Researchers Examine Risk of Osteoporotic Fracture Among Patients With RA
Patients with rheumatoid arthritis (RA) who are treated with oral glucocorticoids (GCs) and proton pump inhibitors (PPIs) have an increased risk of osteoporotic fractures compared with patients who take only one of these medications, according to a recent study.
Both PPIs and GCs are associated with osteoporotic fractures, the researchers noted. The study team sought to determine what if any association existed between the risks of fractures and concomitant use of oral GCs and PPIs.
The investigators analyzed records from the Clinical Practice Research Datalink between 1997 and 2017, focusing on patients with RA aged 50 years and older with exposure to oral GCs and PPIs according to most recent prescription as current use (<6 months); recent use (7–12 months; and past use (>1 year). They also assessed average daily and cumulative dose and duration of use of the medications.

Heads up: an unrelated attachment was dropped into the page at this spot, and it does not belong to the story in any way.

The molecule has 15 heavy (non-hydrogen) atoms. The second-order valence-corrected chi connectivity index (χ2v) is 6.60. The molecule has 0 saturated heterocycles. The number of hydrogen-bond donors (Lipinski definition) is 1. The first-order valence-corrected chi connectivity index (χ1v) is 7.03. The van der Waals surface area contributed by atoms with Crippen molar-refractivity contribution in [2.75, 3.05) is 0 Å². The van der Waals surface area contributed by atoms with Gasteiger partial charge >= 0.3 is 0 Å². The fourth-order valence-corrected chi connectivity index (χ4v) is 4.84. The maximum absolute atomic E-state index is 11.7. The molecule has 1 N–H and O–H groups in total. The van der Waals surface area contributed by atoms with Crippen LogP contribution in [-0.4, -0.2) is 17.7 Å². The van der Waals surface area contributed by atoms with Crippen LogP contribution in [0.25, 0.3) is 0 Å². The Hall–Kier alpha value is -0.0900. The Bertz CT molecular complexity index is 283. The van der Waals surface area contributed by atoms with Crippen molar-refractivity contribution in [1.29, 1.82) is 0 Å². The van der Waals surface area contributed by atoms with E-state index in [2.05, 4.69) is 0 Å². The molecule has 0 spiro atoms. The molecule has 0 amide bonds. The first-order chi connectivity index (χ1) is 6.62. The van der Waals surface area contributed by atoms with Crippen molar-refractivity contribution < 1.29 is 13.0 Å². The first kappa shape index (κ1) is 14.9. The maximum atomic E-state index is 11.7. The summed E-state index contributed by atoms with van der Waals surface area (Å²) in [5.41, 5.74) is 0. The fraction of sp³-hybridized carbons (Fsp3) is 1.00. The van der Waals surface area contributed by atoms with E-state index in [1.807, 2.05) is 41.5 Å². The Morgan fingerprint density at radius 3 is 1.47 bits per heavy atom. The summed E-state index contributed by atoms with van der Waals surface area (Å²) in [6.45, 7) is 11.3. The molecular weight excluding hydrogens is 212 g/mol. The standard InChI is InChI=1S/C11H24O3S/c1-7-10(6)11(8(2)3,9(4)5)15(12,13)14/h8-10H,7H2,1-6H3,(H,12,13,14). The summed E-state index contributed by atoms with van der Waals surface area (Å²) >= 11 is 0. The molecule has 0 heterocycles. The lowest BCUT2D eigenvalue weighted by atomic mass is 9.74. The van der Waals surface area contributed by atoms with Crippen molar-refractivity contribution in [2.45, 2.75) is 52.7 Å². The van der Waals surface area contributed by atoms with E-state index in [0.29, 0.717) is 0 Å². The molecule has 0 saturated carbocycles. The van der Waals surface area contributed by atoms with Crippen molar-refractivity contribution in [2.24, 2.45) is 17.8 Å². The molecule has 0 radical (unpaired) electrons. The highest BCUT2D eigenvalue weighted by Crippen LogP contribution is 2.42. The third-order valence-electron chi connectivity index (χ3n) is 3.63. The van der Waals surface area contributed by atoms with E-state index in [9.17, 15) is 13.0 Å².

The risks of incident osteoporotic fractures, including those of the hip, ribs, vertebrae, humerus, forearm, and pelvis, were estimated by time-dependent Cox proportional-hazards models.
Osteoporotic fractures occurred in 1411 of the 12,351 patients with RA (mean age 68 years, 69% women). Patients who were current users of oral GCs and PPIs were found to have a 1.6-fold increased risk of osteoporotic fractures compared with patients who did not use both medications. (adjusted HR: 1.60, 95% CI: 1.35 to 1.89).
“This was statistically different from a 1.2-fold increased osteoporotic fracture risk associated with oral GC or PPI use alone,” the authors wrote. “Most individual fracture sites were significantly associated with concomitant use of oral GCs and PPIs. Among concomitant users, fracture risk did not increase with higher daily dose or duration of PPI use.”
Shahab A, Driessen JHM, Burden AM, et al. Concomitant use of oral glucocorticoids and proton pump inhibitors and risk of osteoporotic fractures among patients with rheumatoid arthritis: a population-based cohort study. Ann Rheum Dis Published December 11 2020 doi.org/10.1136/annrheumdis-2020-218758